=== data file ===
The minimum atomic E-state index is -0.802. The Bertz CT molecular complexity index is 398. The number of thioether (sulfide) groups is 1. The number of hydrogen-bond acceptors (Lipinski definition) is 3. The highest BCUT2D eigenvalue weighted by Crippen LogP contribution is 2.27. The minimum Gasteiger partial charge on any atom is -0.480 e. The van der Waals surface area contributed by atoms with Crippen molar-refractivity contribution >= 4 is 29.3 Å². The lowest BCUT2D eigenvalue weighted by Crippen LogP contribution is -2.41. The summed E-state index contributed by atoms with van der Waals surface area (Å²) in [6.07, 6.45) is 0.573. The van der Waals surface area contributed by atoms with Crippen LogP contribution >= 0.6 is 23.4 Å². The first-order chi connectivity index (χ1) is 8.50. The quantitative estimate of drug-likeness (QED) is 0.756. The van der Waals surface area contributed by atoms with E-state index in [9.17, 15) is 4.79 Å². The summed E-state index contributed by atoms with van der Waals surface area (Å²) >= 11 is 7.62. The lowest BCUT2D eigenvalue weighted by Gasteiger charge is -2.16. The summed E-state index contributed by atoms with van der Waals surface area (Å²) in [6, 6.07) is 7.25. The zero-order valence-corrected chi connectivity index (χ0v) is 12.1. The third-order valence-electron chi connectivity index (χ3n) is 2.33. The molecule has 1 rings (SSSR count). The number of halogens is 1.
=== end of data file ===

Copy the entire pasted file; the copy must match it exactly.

The minimum atomic E-state index is -0.802. The Bertz CT molecular complexity index is 398. The number of thioether (sulfide) groups is 1. The number of hydrogen-bond acceptors (Lipinski definition) is 3. The highest BCUT2D eigenvalue weighted by Crippen LogP contribution is 2.27. The minimum Gasteiger partial charge on any atom is -0.480 e. The van der Waals surface area contributed by atoms with Crippen molar-refractivity contribution >= 4 is 29.3 Å². The lowest BCUT2D eigenvalue weighted by Crippen LogP contribution is -2.41. The summed E-state index contributed by atoms with van der Waals surface area (Å²) in [6.07, 6.45) is 0.573. The van der Waals surface area contributed by atoms with Crippen LogP contribution >= 0.6 is 23.4 Å². The first-order chi connectivity index (χ1) is 8.50. The quantitative estimate of drug-likeness (QED) is 0.756. The van der Waals surface area contributed by atoms with E-state index in [9.17, 15) is 4.79 Å². The summed E-state index contributed by atoms with van der Waals surface area (Å²) >= 11 is 7.62. The lowest BCUT2D eigenvalue weighted by Gasteiger charge is -2.16. The summed E-state index contributed by atoms with van der Waals surface area (Å²) in [6, 6.07) is 7.25. The zero-order valence-corrected chi connectivity index (χ0v) is 12.1. The third-order valence-electron chi connectivity index (χ3n) is 2.33. The molecule has 1 rings (SSSR count). The number of halogens is 1.